THE high street is changing. We hear often about its impending demise but, while there is definite decline, there are also new initiatives that might show the way forward.

First, the gloom: some retailers are just not getting it right, at least according to the Which? annual shopping survey, where customers complain about poor or rude service, over-priced items and even outdated ambience in many stores. Beyond such generalities, it seems rather extraordinary that WH Smith has been rated in the bottom two retailers for eight years in a row.

The retailer has always described the survey as “misleading”, because its core products don’t fit categories for shoppers’ recommendations. Still, being rated worst high street retailer in the UK, as it has this year, is an ignominious position to hold and, while the chain may have a point about the format of the survey, the Which? report also features damning criticism by shoppers.

Indeed, several stores attracted highly critical remarks and, for these, the general feeling was one of malaise and almost a lack of enthusiasm, as if they were just treading water.

So much for the gloom. On the sunnier side of the high street, the likes of Lush, which topped the poll, get plaudits for being creative, innovative and environmentally engaged. A feature of such shops, for example, is using as little packaging as possible.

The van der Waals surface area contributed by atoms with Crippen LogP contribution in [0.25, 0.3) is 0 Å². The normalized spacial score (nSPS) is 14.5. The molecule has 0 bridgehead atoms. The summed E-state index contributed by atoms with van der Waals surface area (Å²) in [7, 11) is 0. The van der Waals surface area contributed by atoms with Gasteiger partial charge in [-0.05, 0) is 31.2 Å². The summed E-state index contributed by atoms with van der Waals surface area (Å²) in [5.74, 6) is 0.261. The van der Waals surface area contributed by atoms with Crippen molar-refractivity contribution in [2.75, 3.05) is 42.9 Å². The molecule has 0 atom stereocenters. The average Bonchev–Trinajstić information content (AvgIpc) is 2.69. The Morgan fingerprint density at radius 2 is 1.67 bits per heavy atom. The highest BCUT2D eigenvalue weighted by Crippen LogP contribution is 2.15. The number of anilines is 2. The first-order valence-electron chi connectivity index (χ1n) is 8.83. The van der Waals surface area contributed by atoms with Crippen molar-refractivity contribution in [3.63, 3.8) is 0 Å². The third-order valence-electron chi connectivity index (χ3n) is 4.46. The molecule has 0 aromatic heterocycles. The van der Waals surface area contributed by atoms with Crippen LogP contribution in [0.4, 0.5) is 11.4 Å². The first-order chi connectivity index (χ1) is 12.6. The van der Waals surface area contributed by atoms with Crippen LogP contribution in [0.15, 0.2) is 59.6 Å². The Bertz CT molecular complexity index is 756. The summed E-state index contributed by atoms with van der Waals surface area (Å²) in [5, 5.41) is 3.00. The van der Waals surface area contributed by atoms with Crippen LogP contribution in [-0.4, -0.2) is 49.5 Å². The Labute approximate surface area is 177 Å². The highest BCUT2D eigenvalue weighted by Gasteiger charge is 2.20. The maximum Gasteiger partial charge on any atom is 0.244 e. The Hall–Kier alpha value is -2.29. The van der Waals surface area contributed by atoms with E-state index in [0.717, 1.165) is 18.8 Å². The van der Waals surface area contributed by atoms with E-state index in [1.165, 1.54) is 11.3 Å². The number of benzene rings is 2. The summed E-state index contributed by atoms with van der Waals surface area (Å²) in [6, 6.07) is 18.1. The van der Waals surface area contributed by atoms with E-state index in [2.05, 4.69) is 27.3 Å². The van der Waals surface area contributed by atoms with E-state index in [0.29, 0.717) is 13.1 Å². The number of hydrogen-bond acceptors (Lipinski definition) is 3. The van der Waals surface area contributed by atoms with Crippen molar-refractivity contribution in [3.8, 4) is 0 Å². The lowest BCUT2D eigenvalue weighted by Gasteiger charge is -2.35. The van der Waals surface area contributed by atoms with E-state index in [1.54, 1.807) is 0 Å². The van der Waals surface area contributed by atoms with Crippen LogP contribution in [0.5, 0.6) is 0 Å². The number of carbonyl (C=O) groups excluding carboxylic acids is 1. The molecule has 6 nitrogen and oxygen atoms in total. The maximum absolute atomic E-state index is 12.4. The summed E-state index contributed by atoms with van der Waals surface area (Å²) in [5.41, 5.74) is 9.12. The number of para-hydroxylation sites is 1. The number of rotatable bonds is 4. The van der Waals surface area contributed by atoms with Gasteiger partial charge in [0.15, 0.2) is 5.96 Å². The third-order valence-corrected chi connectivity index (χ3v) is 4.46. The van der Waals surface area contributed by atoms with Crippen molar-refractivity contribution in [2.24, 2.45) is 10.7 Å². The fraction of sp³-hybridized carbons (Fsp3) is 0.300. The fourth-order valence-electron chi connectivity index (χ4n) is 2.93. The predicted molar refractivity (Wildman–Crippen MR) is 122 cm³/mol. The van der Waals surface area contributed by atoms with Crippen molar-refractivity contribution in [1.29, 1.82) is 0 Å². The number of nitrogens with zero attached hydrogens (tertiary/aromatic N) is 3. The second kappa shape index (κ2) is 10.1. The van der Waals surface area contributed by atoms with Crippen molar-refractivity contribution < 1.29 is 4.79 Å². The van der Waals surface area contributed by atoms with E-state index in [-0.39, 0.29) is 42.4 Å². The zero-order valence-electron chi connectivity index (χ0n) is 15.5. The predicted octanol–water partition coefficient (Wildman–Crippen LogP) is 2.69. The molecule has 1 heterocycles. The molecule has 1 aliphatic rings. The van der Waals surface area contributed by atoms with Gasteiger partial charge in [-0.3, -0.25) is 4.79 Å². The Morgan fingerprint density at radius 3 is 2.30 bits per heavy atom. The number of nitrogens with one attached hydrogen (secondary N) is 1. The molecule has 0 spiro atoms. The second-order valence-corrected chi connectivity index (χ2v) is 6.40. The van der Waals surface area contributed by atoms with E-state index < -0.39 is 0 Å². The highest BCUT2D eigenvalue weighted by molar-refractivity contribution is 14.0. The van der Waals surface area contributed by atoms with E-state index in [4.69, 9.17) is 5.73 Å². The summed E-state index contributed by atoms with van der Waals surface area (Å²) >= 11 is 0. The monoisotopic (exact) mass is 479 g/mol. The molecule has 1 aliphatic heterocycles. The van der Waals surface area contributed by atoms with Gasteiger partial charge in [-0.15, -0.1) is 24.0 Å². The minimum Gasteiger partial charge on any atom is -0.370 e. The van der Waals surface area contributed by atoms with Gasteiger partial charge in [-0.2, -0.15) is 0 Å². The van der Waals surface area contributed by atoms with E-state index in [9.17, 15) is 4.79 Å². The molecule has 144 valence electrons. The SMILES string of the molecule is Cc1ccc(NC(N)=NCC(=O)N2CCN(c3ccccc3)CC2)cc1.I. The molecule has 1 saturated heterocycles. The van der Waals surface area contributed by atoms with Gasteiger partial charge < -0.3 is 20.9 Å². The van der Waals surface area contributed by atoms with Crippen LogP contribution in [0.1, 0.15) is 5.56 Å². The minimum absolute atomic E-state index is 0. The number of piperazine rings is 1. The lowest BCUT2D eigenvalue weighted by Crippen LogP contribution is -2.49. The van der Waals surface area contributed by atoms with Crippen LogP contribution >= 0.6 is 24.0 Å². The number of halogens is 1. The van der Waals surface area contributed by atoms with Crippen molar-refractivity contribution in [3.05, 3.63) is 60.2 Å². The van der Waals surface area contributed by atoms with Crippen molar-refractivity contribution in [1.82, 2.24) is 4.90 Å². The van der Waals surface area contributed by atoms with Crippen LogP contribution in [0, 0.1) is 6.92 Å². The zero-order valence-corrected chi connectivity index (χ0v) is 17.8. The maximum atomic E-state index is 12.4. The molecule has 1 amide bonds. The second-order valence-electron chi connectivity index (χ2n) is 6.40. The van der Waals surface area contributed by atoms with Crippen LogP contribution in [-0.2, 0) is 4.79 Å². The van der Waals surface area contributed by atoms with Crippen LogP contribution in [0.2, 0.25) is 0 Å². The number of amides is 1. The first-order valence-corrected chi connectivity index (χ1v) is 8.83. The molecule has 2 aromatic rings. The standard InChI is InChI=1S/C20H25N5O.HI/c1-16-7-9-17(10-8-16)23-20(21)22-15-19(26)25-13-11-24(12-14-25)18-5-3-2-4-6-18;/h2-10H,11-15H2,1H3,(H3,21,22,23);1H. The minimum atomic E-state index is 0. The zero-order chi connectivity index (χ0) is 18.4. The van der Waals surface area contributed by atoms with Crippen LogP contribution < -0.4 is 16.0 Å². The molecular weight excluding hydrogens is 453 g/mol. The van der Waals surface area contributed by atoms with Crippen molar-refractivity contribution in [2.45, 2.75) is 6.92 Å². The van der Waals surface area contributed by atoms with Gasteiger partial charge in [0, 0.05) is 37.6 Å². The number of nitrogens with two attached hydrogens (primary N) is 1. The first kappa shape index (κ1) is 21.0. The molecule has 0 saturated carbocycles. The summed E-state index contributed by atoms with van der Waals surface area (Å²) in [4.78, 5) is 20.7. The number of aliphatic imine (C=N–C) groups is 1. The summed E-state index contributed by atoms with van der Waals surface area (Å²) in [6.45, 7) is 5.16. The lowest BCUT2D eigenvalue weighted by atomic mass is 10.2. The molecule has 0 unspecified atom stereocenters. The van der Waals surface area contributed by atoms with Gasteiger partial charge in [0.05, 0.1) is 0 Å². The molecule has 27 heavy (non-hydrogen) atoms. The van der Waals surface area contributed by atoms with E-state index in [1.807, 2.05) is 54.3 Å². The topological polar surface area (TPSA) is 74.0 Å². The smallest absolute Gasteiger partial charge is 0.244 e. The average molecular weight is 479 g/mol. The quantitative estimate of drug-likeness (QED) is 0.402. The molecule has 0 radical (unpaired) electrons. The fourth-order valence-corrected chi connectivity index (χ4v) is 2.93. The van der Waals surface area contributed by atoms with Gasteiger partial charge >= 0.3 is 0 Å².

Concern about plastics and packaging is now no longer restricted to dedicated environmentalists but is now widespread. Tabloid papers have made it the subject of major campaigns. We are all dedicated environmentalists now and the pounds we like to spend are green.

Plenty of these are being spent at Locavore, a social enterprise supported by Zero Waste Scotland, which seeks to build a more sustainable local food system and offers plastic-free shopping with reduced packaging. The Glasgow store has attracted three times as many customers as expected, people who just don’t want their purchases festooned in unnecessary packaging.

This is the future, as evidenced by children from Glasgow’s Sunnyside Primary School, who recently met executives from the McDonald’s fast-food empire and asked them to get rid of plastic straws in their restaurants. The executives said the straws were no longer offered but had to be requested, and assured the children they were also looking at better recycling.

It’s the least that shoppers of the future will expect. No-one is suggesting that packaging has much to do with the woes of the stores at the bottom of the Which? survey. But there is a lesson in that being imaginative, engaged, up-to-date and thoughtful tends to be a trait of retailers and enterprises that rise to the top in shoppers’ esteem.